Statement of principal findings
This study analyzed the reality of hospital managers in the health region of Huíla in Angola regarding using the HIS as a tool to support the decision-making process. The analysis of the questionnaires to thirty-six managers from seven hospitals that participated in the study revealed that hospital managers do not use the HIS to support decision-making, both for clinical and administrative aspects. In addition, the participants expressed an assessment of dissatisfaction with the HIS.
Strengths and limitations
The main strengths of this study are the fact there are very few studies on health informatics in the large region of Southern Africa, a region that has more than 210 million inhabitants. Also, this work gives a very clear picture of an Angola province (Huila), covering all but the military hospitals. In the current pandemic moment, having this picture of less-studied but very populated regions is critical to support worldwide efforts.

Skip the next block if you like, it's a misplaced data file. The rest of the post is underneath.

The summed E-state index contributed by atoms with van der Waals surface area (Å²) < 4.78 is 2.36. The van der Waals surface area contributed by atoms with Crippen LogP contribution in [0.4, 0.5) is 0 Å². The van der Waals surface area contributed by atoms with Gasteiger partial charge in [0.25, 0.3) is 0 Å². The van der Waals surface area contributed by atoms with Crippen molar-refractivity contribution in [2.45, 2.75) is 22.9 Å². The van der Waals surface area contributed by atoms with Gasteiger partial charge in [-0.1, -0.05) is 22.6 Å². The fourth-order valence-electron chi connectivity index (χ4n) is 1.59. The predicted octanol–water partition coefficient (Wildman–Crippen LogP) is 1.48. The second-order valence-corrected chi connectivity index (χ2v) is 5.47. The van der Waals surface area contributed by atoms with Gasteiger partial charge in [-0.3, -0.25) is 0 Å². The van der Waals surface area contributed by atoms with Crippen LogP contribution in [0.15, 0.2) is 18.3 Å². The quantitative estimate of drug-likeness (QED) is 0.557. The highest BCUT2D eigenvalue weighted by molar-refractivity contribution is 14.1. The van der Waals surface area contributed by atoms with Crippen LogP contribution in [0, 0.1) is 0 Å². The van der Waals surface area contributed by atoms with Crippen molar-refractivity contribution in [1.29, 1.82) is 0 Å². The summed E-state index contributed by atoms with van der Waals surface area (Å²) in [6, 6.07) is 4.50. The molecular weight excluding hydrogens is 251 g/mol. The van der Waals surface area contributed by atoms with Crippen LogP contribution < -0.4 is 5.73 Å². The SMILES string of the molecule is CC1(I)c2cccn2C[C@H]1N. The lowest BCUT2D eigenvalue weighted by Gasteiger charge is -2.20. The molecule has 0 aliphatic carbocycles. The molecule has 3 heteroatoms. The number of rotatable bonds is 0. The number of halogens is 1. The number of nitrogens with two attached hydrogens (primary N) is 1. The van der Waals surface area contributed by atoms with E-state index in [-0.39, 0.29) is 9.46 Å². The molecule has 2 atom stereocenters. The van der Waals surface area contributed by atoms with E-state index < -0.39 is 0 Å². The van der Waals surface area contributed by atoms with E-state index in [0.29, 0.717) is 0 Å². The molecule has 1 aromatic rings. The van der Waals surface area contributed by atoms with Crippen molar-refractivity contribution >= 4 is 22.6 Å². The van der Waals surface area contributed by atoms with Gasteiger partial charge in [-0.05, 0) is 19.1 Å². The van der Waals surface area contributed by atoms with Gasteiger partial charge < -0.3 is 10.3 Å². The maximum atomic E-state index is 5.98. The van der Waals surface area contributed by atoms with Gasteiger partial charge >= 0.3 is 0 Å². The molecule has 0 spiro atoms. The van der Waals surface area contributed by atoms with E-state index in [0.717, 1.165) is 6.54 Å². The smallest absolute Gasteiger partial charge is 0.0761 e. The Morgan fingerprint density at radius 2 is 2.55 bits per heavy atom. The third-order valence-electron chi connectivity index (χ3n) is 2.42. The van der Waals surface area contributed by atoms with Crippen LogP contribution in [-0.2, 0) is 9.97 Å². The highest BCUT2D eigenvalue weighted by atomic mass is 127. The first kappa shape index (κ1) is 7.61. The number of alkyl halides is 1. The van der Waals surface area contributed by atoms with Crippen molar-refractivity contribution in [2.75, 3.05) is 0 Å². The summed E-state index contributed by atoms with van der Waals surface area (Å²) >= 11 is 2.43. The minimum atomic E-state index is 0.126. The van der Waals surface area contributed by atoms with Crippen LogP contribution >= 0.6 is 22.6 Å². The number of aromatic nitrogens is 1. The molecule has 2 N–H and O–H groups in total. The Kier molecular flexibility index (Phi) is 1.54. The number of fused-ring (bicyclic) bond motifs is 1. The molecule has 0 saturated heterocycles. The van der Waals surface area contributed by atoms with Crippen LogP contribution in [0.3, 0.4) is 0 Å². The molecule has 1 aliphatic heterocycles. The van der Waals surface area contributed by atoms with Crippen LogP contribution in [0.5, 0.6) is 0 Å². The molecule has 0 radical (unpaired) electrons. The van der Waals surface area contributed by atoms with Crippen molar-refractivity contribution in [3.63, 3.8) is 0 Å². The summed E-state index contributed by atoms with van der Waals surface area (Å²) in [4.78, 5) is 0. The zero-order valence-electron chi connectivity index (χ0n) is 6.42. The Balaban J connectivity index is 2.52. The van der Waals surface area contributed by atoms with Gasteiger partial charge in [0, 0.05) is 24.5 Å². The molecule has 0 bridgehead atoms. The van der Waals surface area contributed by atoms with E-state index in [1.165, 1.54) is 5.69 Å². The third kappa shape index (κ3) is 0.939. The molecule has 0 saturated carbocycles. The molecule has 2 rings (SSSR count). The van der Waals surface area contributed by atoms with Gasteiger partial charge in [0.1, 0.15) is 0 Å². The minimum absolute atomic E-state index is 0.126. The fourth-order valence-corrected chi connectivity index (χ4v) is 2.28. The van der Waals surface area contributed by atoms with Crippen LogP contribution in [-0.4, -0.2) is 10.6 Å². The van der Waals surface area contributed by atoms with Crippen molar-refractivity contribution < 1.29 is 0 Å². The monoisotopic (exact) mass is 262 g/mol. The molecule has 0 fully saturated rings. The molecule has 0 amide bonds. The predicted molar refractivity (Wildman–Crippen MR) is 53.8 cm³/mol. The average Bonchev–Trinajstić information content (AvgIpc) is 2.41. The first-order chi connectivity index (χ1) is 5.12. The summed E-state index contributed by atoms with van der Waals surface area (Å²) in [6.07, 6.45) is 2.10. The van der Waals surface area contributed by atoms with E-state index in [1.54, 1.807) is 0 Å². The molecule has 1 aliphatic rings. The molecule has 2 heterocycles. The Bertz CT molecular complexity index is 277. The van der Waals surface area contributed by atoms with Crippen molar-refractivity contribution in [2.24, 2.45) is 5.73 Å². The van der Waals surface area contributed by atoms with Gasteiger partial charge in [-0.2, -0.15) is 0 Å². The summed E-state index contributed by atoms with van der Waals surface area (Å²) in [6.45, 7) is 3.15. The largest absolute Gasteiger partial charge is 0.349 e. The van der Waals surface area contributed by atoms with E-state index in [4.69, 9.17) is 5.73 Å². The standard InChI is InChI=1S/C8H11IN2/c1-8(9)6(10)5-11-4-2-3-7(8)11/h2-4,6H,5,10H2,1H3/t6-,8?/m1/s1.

However, this study has some limitations. First, in this study, only Huila province was assessed. Although the main cities of Huila (Lubango and Matala) are among the most populated cities in Angola, we believe that it would be interesting to include a broader sample to picture better the Angolan use of HIS for decision-making in hospital management. Moreover, in the study's questionnaire, additional questions assessing specific characteristics of the HIS that are in use at each hospital would be helpful. Finally, we assessed HIS-related perceptions, but we cannot guarantee that all hospitals used the same specific HIS (which can drive diverging perceptions as their features might be different).
Interpretation within the context of the wider literature